By BOB PALMER
Jimplecute News Editor
JEFFERSON – The Pine Harbor resident did not appear concerned when told his neighbor Daniel E. Pierce, III, the man convicted of chaining starving dogs to a school bus last year, had an arrest warrant with his name on it.
“There’s lots of people here with arrest warrants,” the man, who declined to give his name, said.
Marion County Sheriff David McKnight, responding to a Texas Public Information Act request from the Jimplecute admitted officers hold 570 warrants as of June 29 that have yet to be served.
Deputies told Pine Harbor residents the reason Pierce had not been arrested was that there was not room in the Marion County Jail.
In response to a Jimplecute TPIA request, McKnight stated that on June 30, the jail held 35 prisoners and that the jail’s capacity is 38 pending classifications with variances.
Other counties, not just Marion, have a problem with warrants waiting to be served.
Cass County, population 30,000, has 841 warrants which represents 2.8% of the population.
Franklin County Sheriff Ricky Jones estimates his county with a population of just 11,000 has more than 2,000 warrants pending. That represents 18.2% of the population. Interstate 30 runs through Franklin County.
Marion County has a population of 10,000. 570 unserved warrants represents 5.7% of the population.
One criminal justice expert, Jefferson native Billy Humphrey, an adjunct professor at Sam Houston State, said the number of warrants may not actually be as high as it first appears, noting not all of the warrants are for local residents.
“Those are not bad statistics as far as the sheriff’s office performance is concerned,” Humphrey said. “You have to dissect that 570.”
Humphrey pointed out that many of the warrants are probably for Class C misdemeanors.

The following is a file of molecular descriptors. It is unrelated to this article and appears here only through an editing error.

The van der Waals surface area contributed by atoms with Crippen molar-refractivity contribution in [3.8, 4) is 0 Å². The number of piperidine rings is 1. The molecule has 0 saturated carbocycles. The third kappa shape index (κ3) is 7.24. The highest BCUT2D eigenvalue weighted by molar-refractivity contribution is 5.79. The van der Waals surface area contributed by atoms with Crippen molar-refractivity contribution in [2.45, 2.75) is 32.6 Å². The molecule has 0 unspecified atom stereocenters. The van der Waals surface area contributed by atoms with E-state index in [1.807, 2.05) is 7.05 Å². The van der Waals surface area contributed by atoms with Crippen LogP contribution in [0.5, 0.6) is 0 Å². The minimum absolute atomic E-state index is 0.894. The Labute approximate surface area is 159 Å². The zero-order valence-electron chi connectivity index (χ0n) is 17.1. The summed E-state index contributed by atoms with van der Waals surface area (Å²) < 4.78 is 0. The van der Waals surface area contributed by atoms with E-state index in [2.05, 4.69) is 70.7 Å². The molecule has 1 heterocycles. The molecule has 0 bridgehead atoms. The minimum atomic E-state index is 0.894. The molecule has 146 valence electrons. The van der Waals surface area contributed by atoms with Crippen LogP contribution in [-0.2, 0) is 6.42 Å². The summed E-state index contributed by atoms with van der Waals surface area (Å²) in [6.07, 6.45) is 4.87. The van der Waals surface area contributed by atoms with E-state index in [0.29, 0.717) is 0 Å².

“For an accurate picture, take out those Class Cs, and see what you have for felonies,” Humphrey said.
Humphrey estimated 100 to 200 felonies, Class A and Class B misdemeanors.
“I would speculate that 50 to 70 percent are Class C – traffic violations,” Humphrey, who noted many warrants could be for tourists who have left the state.
“I think Marion County is in pretty good shape,” Humphrey concluded.
One retired police officer, however, sees failure to arrest a person who has a warrant against them as “dereliction of duty.”
“The arrest warrant is an order from a judge,” Michelle Ready, who retired from Little Rock Police Department after almost 22 years, said.
”It’s not the sheriff’s decision to make. The person should be arrested and brought before a judge. If the judge decides to cut them loose, that’s on the judge.”
Ready does not accept jail overcrowding as an acceptable reason to not make an arrest.
“The jail is crowded just does not fly,” Ready said. She asserted failure to make an arrest is unacceptable, “especially on citizens who might be victimized again.”
Ready suggested steps like asking non-violent offenders to come in and arrange a settlement were possible.
Ken Tomlinson, co-owner of Bulldog Bail Bonds, said responsibility for the warrants should be spread around.
“I don’t think it’s all the sheriff’s fault,” Tomlinson said. “It’s been a problem for years. The sheriff can’t fix the jail or build a new jail.”
Tomlinson noted that part of the warrants could be for persons who have been charged and bonded out, but the bonding company for a variety of reasons has withdrawn the surety.
“I don’t normally file on someone unless he’s arrested somewhere else,” Tomlinson said of when he withdraws a bond.
Tomlinson was clear on whose responsibility it is to either build a new jail or pay to house prisoners in other counties if the Marion County Jail is full. In 2018, Marion County paid for 150 inmate days in other counties, and in 2019, the county paid for 348 days.
“I think it’s the commissioners and the judge’s fault,” Tomlinson said.
The Jimplecute sought comment by email on this issue from Sheriff McKnight and County Judge Leward LaFleur but had not received a response at publication time.
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